A big welcome from everyone at the Gibb Group!

Learn about diversity and the Gibb Group

The long-term goals of our ongoing projects include:

Studying the properties of aqueous-based, supramolecular nano-capsules to identify new and unusual physicochemical phenomena arising through compartmentalization.

Examples include:

  • Supramolecular capsules as nano-reactors and catalysts
  • How compartmentalization can be used to affect novel separation protocols

Studying the complexation of hosts and guests in aqueous solution to reveal details of the Hydrophobic and Hofmeister Effects.

Examples include:

  • NMR spectroscopic and calorimetric analysis of ion-non-polar surface interactions
  • NMR spectroscopic and light scattering (SLS and DLS) experiments to probe the effects of ion-ion interactions.

Studying the supramolecular properties of small proteins

Examples include:

  • 2D/3D heteronuclear NMR spectroscopic experiments to map specific interaction zones on proteins
  • Calorimetric (DSC and ITC), light scattering (SLS and DLS), and CD spectroscopic experiments to probe the effects of co-solutes on protein stability and aggregation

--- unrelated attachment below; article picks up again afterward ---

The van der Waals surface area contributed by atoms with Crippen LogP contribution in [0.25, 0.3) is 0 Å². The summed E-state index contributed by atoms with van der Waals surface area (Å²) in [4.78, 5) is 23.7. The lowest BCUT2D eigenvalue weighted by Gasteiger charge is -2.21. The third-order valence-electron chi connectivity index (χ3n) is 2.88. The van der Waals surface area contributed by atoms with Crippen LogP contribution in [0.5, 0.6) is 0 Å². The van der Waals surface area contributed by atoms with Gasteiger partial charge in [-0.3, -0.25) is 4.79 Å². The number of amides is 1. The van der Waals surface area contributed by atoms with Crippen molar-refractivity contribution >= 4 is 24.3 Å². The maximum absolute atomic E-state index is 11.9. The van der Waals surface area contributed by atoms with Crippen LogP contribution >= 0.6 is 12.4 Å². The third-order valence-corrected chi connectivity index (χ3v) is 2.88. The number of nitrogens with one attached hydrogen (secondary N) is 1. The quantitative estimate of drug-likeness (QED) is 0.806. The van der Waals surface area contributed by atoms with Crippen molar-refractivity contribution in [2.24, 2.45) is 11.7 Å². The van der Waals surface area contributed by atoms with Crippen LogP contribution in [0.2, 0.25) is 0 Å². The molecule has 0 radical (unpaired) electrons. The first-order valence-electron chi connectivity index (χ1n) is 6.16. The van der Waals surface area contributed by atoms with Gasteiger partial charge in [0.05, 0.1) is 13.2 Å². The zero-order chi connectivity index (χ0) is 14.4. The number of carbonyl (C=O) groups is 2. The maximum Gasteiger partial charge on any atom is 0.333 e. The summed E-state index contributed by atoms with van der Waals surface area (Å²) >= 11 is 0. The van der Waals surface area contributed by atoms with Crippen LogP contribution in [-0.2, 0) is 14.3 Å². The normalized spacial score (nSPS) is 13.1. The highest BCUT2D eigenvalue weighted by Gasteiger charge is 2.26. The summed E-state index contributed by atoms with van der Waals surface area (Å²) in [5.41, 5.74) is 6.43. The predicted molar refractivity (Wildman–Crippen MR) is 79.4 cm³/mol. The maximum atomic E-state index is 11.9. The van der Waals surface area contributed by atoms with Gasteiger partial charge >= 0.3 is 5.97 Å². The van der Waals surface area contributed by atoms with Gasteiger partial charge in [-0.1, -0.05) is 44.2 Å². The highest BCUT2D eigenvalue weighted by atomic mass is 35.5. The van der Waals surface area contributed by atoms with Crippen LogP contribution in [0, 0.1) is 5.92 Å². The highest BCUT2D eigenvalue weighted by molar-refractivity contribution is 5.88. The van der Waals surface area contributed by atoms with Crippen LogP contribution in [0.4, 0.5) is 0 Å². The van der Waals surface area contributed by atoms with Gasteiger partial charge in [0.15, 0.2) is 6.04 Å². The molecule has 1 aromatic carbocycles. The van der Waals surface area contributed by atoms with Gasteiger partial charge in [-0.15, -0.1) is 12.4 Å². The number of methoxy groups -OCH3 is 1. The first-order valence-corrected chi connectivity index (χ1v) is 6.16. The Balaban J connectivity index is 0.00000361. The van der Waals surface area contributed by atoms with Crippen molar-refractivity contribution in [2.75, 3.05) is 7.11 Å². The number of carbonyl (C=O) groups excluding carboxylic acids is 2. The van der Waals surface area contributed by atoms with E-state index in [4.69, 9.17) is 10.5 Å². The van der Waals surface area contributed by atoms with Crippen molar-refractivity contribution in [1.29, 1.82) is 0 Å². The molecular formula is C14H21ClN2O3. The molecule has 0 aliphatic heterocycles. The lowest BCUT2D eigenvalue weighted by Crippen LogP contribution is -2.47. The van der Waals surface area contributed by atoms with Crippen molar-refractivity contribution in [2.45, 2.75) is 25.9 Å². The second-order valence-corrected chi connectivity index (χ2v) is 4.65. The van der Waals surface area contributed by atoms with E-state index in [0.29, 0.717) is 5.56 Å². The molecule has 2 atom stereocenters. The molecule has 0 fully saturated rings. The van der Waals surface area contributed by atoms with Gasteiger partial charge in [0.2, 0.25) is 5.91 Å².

Aqueous supramolecular chemistry is a highly interdisciplinary research area lying at the interface of organic, physical, and biochemistry. In the Gibb group we study aqueous supramolecular chemistry in two principal ways: 1) we synthesize (model) molecules specifically designed to interact with themselves or other molecular entities through a range of non-covalent interactions, and; 2) we study small proteins to examine how the non-covalent interactions we observe in our models apply to biomacromolecules. These studies provide valuable information regarding the Hydrophobic and Hofmeister effects, and contribute to our understanding of the properties of proteins and enzymes. On a more applied level, we also utilize what we know about non-covalent interactions in water to design yoctoliter (10–24 L) reaction vessels and catalysts, and novel protocols to bring about molecular separations. Such water-based systems offer new and precise ways to manipulate chemicals in environmentally friendly ways. In all projects, we principally use a range of NMR spectroscopic, calorimetric, and light-scattering techniques to probe the systems under study. Combined with UV-vis, Raman, and other spectroscopic techniques, group members have access to a broad range of techniques in their training.